Tuesday, July 02, 2013

Another Oxford Urban Legend Debunked

Debunked by J. R. Lucas, here.   Compare his treatment of the Anscombe Legend here.  I have corrected the link.

8 comments:

David B Marshall said...

Steven Gould actually sifted out the story quite fairly in an essay he wrote some time ago. Oxford historian of science Allan Chapman also goes over it in our book, Faith Seeking Understanding, which came out last fall.

Jim S. said...

The links are to the same article.

Tor Hershman said...

How about the urban theory of Hay Zeus that's put outta the race by this vid...
http://www.youtube.com/watch?v=dLGJXo8gshg

A gas truly, yes/no?

Cale B.T. said...

Another myth:

The author of "Fred Hoyle: A Life in Science" says that Hoyle never actually coined the term "Big Bang" as one of derision.

B. Prokop said...

Have to disagree with Cale. Fred Hoyle did indeed coin "Big Bang" as a term of derision. He went on to say (of the theory): "It is an irrational process that cannot be described in scientific terms … [nor] challenged by an appeal to observation."

To his credit, Hoyle later changed his mind, and accepted the observational evidence for the Standard Cosmological Model (the actual name for what is popularly called the "Big Bang"). And still later, he reputed his life-long atheism, after concluding that the universe demonstrated evidence of design.

Cale B.T. said...

Hi Bob. As far as I can remember, I don't think that the author was claiming that Hoyle wasn't opposed to the Standard Cosmological Model, or even that he didn't coin the phrase, but that he wasn't using it as an insult when he did so.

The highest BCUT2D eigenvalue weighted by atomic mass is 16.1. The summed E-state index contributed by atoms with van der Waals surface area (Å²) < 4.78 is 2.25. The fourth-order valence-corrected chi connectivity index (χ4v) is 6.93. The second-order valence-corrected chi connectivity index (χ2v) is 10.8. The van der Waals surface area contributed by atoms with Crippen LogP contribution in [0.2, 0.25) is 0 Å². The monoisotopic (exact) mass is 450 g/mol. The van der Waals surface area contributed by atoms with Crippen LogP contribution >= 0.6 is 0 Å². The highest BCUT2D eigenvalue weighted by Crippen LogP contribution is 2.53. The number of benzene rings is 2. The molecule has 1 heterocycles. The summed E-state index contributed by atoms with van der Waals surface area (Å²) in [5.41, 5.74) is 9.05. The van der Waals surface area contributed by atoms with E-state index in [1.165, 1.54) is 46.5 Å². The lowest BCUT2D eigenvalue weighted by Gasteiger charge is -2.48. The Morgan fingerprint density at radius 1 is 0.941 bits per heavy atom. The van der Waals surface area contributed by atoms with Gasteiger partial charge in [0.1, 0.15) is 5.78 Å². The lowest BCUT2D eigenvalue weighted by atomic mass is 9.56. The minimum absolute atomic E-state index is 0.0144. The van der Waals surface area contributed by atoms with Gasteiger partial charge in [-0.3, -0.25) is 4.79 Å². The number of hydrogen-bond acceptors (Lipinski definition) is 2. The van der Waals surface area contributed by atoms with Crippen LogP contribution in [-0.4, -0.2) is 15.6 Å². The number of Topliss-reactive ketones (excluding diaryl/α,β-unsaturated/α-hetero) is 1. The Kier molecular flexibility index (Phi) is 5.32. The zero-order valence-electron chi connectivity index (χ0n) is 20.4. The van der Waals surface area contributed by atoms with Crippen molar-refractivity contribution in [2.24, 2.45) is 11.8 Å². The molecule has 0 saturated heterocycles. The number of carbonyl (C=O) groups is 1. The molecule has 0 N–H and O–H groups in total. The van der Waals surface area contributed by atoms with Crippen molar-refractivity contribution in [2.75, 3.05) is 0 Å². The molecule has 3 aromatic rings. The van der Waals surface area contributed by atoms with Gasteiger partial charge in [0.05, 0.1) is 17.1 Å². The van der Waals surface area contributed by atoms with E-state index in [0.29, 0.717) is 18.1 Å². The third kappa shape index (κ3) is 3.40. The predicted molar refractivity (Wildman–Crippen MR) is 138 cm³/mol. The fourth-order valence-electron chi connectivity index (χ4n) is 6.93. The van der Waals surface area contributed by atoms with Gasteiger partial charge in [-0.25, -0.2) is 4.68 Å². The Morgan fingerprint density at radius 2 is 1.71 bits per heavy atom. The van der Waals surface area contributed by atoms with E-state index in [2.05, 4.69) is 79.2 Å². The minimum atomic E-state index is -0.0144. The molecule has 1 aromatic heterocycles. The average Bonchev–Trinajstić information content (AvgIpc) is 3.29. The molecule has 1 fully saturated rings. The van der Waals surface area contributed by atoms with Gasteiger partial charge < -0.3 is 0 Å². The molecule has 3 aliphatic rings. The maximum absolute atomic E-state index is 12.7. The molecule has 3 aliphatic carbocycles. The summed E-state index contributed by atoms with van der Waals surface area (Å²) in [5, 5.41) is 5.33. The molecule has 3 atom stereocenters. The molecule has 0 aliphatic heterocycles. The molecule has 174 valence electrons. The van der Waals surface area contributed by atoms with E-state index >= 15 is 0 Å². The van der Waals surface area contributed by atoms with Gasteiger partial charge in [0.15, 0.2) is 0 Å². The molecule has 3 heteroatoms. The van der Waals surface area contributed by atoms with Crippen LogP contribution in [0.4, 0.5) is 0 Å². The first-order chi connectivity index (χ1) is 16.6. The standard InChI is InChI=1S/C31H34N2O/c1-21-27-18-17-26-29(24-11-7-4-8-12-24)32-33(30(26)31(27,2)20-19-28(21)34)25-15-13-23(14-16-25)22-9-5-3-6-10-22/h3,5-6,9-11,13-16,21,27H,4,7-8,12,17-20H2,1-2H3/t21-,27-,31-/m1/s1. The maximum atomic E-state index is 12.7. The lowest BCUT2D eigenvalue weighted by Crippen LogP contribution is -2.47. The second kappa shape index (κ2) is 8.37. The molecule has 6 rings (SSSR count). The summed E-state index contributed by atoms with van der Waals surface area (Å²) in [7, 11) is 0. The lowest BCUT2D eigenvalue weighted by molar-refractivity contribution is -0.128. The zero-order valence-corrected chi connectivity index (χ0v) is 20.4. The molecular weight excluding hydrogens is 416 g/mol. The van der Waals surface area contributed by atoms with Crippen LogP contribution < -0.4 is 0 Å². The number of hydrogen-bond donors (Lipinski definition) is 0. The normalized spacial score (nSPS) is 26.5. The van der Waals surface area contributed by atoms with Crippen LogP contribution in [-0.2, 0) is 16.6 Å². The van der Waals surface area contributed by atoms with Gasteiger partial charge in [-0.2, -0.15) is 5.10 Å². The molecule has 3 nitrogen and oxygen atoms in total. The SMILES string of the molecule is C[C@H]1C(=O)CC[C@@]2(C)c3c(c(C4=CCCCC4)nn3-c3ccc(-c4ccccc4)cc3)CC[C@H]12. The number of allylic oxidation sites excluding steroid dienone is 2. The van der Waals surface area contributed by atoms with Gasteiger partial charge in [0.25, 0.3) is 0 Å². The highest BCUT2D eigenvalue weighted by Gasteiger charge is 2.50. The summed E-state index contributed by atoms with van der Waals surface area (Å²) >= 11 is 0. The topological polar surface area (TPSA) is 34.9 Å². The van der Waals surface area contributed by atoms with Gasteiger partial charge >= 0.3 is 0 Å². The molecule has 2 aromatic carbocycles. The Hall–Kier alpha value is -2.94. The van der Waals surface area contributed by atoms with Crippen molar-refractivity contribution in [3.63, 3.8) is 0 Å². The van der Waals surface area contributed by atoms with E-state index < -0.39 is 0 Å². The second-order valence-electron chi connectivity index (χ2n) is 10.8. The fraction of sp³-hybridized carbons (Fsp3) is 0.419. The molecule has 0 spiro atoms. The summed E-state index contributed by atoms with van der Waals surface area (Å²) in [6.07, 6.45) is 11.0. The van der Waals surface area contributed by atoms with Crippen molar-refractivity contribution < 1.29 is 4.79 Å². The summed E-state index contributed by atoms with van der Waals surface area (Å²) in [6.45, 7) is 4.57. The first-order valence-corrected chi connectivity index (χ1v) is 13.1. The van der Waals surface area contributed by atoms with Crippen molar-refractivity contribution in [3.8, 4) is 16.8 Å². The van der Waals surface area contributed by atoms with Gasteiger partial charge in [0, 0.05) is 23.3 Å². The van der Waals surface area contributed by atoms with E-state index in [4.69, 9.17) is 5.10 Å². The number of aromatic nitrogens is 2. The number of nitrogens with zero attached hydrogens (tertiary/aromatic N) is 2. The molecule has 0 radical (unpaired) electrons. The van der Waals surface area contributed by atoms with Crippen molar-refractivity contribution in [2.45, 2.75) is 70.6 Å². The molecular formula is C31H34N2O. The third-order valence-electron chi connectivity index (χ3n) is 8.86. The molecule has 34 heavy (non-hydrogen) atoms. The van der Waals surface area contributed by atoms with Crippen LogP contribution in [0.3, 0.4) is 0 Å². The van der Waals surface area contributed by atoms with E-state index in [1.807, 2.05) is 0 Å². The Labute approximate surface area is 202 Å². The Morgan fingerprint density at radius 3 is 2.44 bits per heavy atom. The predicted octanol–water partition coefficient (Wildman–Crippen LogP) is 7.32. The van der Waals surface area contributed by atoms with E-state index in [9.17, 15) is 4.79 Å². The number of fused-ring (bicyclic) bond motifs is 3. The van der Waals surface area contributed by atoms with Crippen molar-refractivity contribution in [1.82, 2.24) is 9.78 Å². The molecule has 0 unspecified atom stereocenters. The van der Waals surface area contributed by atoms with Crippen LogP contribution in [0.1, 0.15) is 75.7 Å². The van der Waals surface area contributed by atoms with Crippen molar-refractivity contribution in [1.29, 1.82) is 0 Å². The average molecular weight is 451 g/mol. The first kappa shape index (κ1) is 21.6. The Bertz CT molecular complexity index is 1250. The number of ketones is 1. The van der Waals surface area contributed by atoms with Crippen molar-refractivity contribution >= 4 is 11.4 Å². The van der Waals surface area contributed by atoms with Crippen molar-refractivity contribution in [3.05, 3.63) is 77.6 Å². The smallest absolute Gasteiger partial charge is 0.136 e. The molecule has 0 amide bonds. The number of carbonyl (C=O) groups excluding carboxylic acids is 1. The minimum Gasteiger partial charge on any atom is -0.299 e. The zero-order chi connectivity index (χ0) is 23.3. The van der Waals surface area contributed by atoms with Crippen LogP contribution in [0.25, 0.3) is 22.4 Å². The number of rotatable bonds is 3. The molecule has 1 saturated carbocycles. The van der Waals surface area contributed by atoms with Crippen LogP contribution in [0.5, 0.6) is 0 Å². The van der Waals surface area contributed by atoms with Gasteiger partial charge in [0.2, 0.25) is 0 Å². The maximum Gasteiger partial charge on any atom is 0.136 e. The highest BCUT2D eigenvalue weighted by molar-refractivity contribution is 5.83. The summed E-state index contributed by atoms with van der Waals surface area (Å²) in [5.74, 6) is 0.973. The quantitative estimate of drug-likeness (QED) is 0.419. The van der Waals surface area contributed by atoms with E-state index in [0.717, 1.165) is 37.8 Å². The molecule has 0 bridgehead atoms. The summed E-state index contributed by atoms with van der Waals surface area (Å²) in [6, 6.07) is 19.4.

Edward T. Babinski said...

Vic, "Debunked" is a strong word to use when referring to the Huxley Wilberforce exchange, as if anyone believes a single debate, let alone a single rejoinder was enough to prove the truth of evolution.

I read a research paper that tried to determine the exact words of Wilberforce and Huxley's exact words in exchange, and there were several varieties, but they all have the good bishop Wilberforce implying something about someone's simian ancestry and Huxley making a joke in return.

As for Hooker believing his speech was more powerful or that it moved more people than Huxley's, I suppose every speaker imagines or likes to imagine their speech moved people more.

I also suppose that in Huxley's case if he didn't have as loud a voice as Hooker, people might have been quieter and reacted less robustly during Huxley's speech so they could hear his less robust voice rather than risk drowning it out. But in either case, it appears to be been a sort of brouhaha for its day, and both sides imagined they performed relatively well, as in debates today.






Edward T. Babinski said...

Vic, As for the other lecture by this fellow, the one about C. S. "Lewis' warnings" about the future of humanity, isn't someone always warning about the future? Look at Brave New World, 1984, Cyberpunk, dystopian novels, fears that humanity is texting itself into ignoramus-ville, and all the negative environmental, population and agricultural related calamities headed our way per the scientific literature.

Ancient Near Easterners had their warnings, every prophet or reformer within every religion traditions had their warnings to shout. A thousand different religions warn us today not to dare join the others.

And in this flesh and blood cosmos, humanity is a very young species and many not last even as long as the dinosaurs did. Other stars and planets will surely remain spinning when this one is long gone.

We live on the quaking surface of a teensy planet, a sitting duck in a cosmic shooting gallery, with extinctions being the rule rather than the exception.